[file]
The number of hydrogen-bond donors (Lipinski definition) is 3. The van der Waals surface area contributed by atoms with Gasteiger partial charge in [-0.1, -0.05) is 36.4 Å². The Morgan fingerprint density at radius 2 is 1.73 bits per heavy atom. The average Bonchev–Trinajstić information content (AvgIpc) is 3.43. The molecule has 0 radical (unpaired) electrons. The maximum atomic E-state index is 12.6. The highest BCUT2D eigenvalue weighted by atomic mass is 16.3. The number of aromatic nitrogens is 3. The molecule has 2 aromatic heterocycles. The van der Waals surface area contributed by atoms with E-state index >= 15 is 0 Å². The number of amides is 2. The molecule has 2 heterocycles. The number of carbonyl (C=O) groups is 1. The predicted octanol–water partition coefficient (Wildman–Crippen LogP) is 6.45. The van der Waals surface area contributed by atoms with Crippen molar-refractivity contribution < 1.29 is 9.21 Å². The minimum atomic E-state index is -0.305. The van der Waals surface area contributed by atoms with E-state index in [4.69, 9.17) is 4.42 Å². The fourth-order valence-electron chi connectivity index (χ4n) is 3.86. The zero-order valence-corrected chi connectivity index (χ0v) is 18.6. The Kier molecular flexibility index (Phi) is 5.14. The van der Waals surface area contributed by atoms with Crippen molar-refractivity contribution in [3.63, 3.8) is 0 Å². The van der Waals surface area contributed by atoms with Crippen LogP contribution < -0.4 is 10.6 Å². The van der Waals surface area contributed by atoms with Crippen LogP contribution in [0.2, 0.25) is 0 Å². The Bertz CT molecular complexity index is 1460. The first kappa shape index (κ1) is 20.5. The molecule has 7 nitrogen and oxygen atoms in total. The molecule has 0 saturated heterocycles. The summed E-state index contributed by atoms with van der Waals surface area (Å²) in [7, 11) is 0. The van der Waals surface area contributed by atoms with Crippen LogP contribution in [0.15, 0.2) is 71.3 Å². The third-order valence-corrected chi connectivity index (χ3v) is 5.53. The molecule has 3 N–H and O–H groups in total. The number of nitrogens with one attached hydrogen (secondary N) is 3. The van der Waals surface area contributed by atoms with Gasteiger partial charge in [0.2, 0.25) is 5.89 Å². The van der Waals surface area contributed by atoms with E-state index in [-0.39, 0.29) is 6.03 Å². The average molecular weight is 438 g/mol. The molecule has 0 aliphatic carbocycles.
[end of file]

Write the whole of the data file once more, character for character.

The number of hydrogen-bond donors (Lipinski definition) is 3. The van der Waals surface area contributed by atoms with Gasteiger partial charge in [-0.1, -0.05) is 36.4 Å². The Morgan fingerprint density at radius 2 is 1.73 bits per heavy atom. The average Bonchev–Trinajstić information content (AvgIpc) is 3.43. The molecule has 0 radical (unpaired) electrons. The maximum atomic E-state index is 12.6. The highest BCUT2D eigenvalue weighted by atomic mass is 16.3. The number of aromatic nitrogens is 3. The molecule has 2 aromatic heterocycles. The van der Waals surface area contributed by atoms with E-state index >= 15 is 0 Å². The number of amides is 2. The molecule has 2 heterocycles. The number of carbonyl (C=O) groups is 1. The predicted octanol–water partition coefficient (Wildman–Crippen LogP) is 6.45. The van der Waals surface area contributed by atoms with Crippen molar-refractivity contribution < 1.29 is 9.21 Å². The minimum atomic E-state index is -0.305. The van der Waals surface area contributed by atoms with E-state index in [4.69, 9.17) is 4.42 Å². The fourth-order valence-electron chi connectivity index (χ4n) is 3.86. The zero-order valence-corrected chi connectivity index (χ0v) is 18.6. The Kier molecular flexibility index (Phi) is 5.14. The van der Waals surface area contributed by atoms with Crippen molar-refractivity contribution in [3.63, 3.8) is 0 Å². The van der Waals surface area contributed by atoms with Crippen LogP contribution < -0.4 is 10.6 Å². The van der Waals surface area contributed by atoms with Crippen LogP contribution in [0.2, 0.25) is 0 Å². The Bertz CT molecular complexity index is 1460. The first kappa shape index (κ1) is 20.5. The molecule has 7 nitrogen and oxygen atoms in total. The molecule has 0 saturated heterocycles. The summed E-state index contributed by atoms with van der Waals surface area (Å²) in [7, 11) is 0. The van der Waals surface area contributed by atoms with Crippen LogP contribution in [0.15, 0.2) is 71.3 Å². The third-order valence-corrected chi connectivity index (χ3v) is 5.53. The molecule has 3 N–H and O–H groups in total. The number of nitrogens with one attached hydrogen (secondary N) is 3. The van der Waals surface area contributed by atoms with Gasteiger partial charge in [0.2, 0.25) is 5.89 Å². The van der Waals surface area contributed by atoms with E-state index in [-0.39, 0.29) is 6.03 Å². The average molecular weight is 438 g/mol. The molecule has 0 aliphatic carbocycles.